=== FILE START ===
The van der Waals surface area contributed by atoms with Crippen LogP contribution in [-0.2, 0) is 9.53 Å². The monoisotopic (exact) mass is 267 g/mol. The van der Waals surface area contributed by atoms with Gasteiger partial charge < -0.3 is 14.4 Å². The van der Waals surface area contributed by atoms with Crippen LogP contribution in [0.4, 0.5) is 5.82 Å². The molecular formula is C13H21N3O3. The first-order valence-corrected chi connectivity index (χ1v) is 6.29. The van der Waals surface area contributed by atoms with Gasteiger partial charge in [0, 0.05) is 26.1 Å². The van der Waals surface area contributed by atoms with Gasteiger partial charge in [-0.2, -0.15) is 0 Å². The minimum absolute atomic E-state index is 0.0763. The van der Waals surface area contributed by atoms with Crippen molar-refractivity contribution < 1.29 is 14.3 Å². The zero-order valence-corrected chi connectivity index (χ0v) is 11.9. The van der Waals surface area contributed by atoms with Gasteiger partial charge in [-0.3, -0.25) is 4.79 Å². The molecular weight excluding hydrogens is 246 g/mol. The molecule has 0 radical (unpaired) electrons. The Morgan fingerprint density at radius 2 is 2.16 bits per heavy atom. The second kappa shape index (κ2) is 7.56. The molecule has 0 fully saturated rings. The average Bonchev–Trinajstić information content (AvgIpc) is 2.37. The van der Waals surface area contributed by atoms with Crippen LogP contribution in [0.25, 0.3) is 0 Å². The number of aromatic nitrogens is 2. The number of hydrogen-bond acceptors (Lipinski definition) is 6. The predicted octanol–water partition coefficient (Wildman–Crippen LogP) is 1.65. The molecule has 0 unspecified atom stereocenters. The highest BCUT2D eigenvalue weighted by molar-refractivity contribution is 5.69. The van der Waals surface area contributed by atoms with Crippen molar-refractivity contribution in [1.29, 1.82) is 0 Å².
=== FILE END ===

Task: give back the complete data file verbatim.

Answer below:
The van der Waals surface area contributed by atoms with Crippen LogP contribution in [-0.2, 0) is 9.53 Å². The monoisotopic (exact) mass is 267 g/mol. The van der Waals surface area contributed by atoms with Gasteiger partial charge < -0.3 is 14.4 Å². The van der Waals surface area contributed by atoms with Crippen LogP contribution in [0.4, 0.5) is 5.82 Å². The molecular formula is C13H21N3O3. The first-order valence-corrected chi connectivity index (χ1v) is 6.29. The van der Waals surface area contributed by atoms with Gasteiger partial charge in [0, 0.05) is 26.1 Å². The van der Waals surface area contributed by atoms with Gasteiger partial charge in [-0.2, -0.15) is 0 Å². The minimum absolute atomic E-state index is 0.0763. The van der Waals surface area contributed by atoms with Crippen molar-refractivity contribution < 1.29 is 14.3 Å². The zero-order valence-corrected chi connectivity index (χ0v) is 11.9. The van der Waals surface area contributed by atoms with Gasteiger partial charge in [-0.3, -0.25) is 4.79 Å². The molecular weight excluding hydrogens is 246 g/mol. The molecule has 0 radical (unpaired) electrons. The Morgan fingerprint density at radius 2 is 2.16 bits per heavy atom. The second kappa shape index (κ2) is 7.56. The molecule has 0 fully saturated rings. The average Bonchev–Trinajstić information content (AvgIpc) is 2.37. The van der Waals surface area contributed by atoms with Crippen LogP contribution in [0.25, 0.3) is 0 Å². The number of aromatic nitrogens is 2. The number of hydrogen-bond acceptors (Lipinski definition) is 6. The predicted octanol–water partition coefficient (Wildman–Crippen LogP) is 1.65. The molecule has 0 unspecified atom stereocenters. The highest BCUT2D eigenvalue weighted by molar-refractivity contribution is 5.69. The van der Waals surface area contributed by atoms with Crippen molar-refractivity contribution in [1.29, 1.82) is 0 Å².